Dallas based non profit ATG Against the Grain Productions was formed to promote Asian American cultural awareness through compelling media projects, while also raising funds for international orphanages.  For more information, please visit

"Operation Babylift: The Lost Children of Vietnam" World Premiere at VIFF

After four long years, we are so happy to announce that “Operation Babylift: The Lost Children of Vietnam” is finished and will world premiere at the Vietnamese International Film Festival at 7:30pm Friday, April 3rd at the beautiful Bowers Museum in Santa Ana, CA. There will be a Q&A and reception afterwards.  We hope that you can make it if you’re in the neighborhood. Tickets are available for $8 at the VIFF website!

Below is an article from The Orange County Register promoting the festival:


Vietnamese film festival returns to O.C.

More than 60 movies from seven countries on tap April 2-5 and 9-12.

The Orange County Register
The fourth Vietnamese International Film Festival gets under way Thursday with a movie about a war-torn family that finds redemption through rugby.
“Footy Legends,” a Vietnamese Australian movie directed by Khoa Do and starring Anh Do, will screen at Edwards University 6 in Irvine and kick off the biennial film festival, which runs April 2-5 and 9-12 in Irvine and Los Angeles.
More than 60 films are scheduled for the growing fest, called “ViFF” by organizers and participants. This year’s theme is “Into View,” and the emerging and established filmmakers in the program hail from seven different countries.
“It’s a very broad theme, actually,” said Ysa Le, co-director of the film fest, which started in October 2003. “We were hoping we’d get films to engage the audience. Indeed, the films will bring out a lot of issues. A lot of the films are documentaries this year.”
After opening night, most screenings will take place at UC Irvine and UCLA. For the first time, the Bowers Museum in Santa Ana will serve as a ViFF venue, hosting a free high school day on April 3 and a free senior citizens day on April 10.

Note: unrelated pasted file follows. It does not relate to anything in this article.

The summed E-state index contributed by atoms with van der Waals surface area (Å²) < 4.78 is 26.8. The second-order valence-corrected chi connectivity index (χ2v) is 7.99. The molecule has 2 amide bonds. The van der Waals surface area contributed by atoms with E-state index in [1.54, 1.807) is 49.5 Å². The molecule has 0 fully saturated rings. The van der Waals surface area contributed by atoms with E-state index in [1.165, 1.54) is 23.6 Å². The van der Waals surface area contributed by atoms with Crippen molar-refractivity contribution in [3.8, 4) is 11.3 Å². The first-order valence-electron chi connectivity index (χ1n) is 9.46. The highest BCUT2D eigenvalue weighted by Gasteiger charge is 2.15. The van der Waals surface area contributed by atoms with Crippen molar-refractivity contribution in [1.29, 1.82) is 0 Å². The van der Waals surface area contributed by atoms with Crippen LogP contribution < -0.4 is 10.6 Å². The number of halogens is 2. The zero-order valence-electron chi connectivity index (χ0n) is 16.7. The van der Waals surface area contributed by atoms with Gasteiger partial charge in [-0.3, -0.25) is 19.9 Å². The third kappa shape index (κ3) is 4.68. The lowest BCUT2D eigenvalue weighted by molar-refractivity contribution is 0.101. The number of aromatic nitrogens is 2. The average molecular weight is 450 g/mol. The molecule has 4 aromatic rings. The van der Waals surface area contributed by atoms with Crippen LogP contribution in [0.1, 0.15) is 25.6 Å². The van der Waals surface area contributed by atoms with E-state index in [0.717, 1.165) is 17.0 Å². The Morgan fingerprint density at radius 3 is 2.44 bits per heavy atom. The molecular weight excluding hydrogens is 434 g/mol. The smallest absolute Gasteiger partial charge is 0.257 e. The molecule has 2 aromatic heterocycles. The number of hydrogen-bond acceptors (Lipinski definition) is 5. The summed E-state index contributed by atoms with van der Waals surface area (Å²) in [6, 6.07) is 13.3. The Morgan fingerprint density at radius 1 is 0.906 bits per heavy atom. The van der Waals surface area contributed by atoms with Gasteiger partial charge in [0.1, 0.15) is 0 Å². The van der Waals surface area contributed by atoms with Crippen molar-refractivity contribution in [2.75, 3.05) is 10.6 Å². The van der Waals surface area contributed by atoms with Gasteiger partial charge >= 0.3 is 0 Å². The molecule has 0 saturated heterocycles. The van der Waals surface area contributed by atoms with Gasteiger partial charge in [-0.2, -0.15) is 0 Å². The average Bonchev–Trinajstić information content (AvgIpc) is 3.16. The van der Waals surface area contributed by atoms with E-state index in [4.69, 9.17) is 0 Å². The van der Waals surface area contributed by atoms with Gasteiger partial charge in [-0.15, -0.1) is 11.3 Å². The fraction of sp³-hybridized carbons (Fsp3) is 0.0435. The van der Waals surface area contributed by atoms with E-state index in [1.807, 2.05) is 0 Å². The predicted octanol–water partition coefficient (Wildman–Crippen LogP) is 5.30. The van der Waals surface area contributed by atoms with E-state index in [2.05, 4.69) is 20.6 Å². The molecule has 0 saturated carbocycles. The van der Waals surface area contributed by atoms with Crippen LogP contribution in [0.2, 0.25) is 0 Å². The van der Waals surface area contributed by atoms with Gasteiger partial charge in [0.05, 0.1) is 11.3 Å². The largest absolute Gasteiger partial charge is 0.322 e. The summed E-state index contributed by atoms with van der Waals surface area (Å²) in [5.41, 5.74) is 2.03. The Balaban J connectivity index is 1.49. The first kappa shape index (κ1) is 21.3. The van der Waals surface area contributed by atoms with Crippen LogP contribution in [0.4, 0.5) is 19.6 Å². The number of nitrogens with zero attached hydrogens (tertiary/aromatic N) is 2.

Other highlights include: the world premiere April 3 of “Operation Babylift: The Lost Children of Vietnam” at the Bowers, with some adoptees present; the world premiere April 4 of “Sad Fish,” directed by Le-Van Kiet (“Dust of Life”) and starring Orange County resident Kieu Chinh (“The Joy Luck Club,” “Journey From the Fall”) and Long Nguyen (also from “Journey From the Fall”).
On April 11, ViFF will present a Spotlight Award to actor and former Orange County resident Dustin Nguyen, best known for playing Officer Harry Ioki in the TV series “21 Jump Street.” Recently, Nguyen played a villain in “The Rebel,” the opening film of the 2007 Vietnamese International Film Festival. Following the award ceremony, ViFF will screen 2005’s “Little Fish,” starring Nguyen, Cate Blanchett, Sam Neil and Hugo Weaving.
“All About Dad,” written and directed by Mark Tran, will close the festival on April 12.
This year, there will be four free panel discussions: “Crossing Boundaries: Female Filmmakers and Questions of Genre and Gender” on April 5; “Combating Human Trafficking: How Can You Help?” on April 5; “Rebuilding the Community Post-Katrina” on April 11; and “Reel to Real: International Networks” on April 12.
ViFF is presented by two nonprofit organizations – the Vietnamese American Arts and Letters Association and UCLA’s Vietnamese Language and Culture. The festival has become one of the nation’s largest gatherings for Vietnamese cinema, a launching pad for aspiring filmmakers, as well as a popular social event for local Vietnamese Americans.
Film is “a way to share the stories with a lot of people,” Le said. “Nowadays, technology is very effective. One of the best ways to tell our story is through this art.”
About 4,000 people attended the festival in 2007, and organizers are hoping to match or exceed that number this year. Tickets are $8 general, $6 for seniors and students. Special events cost more.
For more information, call 714-893-6145 or visit